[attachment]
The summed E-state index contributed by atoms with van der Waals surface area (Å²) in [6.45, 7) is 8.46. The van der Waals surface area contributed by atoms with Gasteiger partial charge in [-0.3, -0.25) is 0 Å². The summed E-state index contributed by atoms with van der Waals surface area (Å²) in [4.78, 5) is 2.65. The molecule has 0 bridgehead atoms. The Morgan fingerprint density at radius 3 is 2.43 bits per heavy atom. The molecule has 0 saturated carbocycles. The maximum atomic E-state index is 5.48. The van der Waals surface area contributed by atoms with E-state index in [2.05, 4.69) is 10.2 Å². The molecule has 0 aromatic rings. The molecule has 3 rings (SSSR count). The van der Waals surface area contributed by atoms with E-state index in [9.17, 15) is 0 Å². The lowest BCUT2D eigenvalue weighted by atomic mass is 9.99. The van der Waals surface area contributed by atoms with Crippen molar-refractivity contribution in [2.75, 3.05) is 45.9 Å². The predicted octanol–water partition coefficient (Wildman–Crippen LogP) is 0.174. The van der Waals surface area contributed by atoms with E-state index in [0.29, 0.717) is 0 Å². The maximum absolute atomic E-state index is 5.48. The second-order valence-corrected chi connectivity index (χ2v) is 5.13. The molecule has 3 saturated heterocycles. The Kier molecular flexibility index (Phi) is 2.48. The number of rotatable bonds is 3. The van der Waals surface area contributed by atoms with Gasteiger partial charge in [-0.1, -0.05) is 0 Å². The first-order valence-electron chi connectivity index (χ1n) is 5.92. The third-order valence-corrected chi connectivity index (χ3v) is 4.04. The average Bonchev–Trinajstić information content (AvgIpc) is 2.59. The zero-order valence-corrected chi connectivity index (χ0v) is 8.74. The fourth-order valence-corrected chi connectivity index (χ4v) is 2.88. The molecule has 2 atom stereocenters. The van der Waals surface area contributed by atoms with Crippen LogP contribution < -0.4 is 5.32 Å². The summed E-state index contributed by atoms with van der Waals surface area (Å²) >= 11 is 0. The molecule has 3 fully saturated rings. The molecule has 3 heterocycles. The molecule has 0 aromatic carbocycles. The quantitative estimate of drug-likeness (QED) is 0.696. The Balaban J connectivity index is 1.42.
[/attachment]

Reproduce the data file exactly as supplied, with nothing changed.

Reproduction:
The summed E-state index contributed by atoms with van der Waals surface area (Å²) in [6.45, 7) is 8.46. The van der Waals surface area contributed by atoms with Gasteiger partial charge in [-0.3, -0.25) is 0 Å². The summed E-state index contributed by atoms with van der Waals surface area (Å²) in [4.78, 5) is 2.65. The molecule has 0 bridgehead atoms. The Morgan fingerprint density at radius 3 is 2.43 bits per heavy atom. The molecule has 0 saturated carbocycles. The maximum atomic E-state index is 5.48. The van der Waals surface area contributed by atoms with E-state index in [2.05, 4.69) is 10.2 Å². The molecule has 0 aromatic rings. The molecule has 3 rings (SSSR count). The van der Waals surface area contributed by atoms with E-state index in [9.17, 15) is 0 Å². The lowest BCUT2D eigenvalue weighted by atomic mass is 9.99. The van der Waals surface area contributed by atoms with Crippen molar-refractivity contribution in [2.75, 3.05) is 45.9 Å². The predicted octanol–water partition coefficient (Wildman–Crippen LogP) is 0.174. The van der Waals surface area contributed by atoms with E-state index in [0.29, 0.717) is 0 Å². The maximum absolute atomic E-state index is 5.48. The second-order valence-corrected chi connectivity index (χ2v) is 5.13. The molecule has 3 saturated heterocycles. The Kier molecular flexibility index (Phi) is 2.48. The number of rotatable bonds is 3. The van der Waals surface area contributed by atoms with Gasteiger partial charge in [-0.1, -0.05) is 0 Å². The first-order valence-electron chi connectivity index (χ1n) is 5.92. The third-order valence-corrected chi connectivity index (χ3v) is 4.04. The average Bonchev–Trinajstić information content (AvgIpc) is 2.59. The zero-order valence-corrected chi connectivity index (χ0v) is 8.74. The fourth-order valence-corrected chi connectivity index (χ4v) is 2.88. The molecule has 2 atom stereocenters. The van der Waals surface area contributed by atoms with Crippen LogP contribution < -0.4 is 5.32 Å². The summed E-state index contributed by atoms with van der Waals surface area (Å²) >= 11 is 0. The molecule has 3 fully saturated rings. The molecule has 3 heterocycles. The molecule has 0 aromatic carbocycles. The quantitative estimate of drug-likeness (QED) is 0.696. The Balaban J connectivity index is 1.42.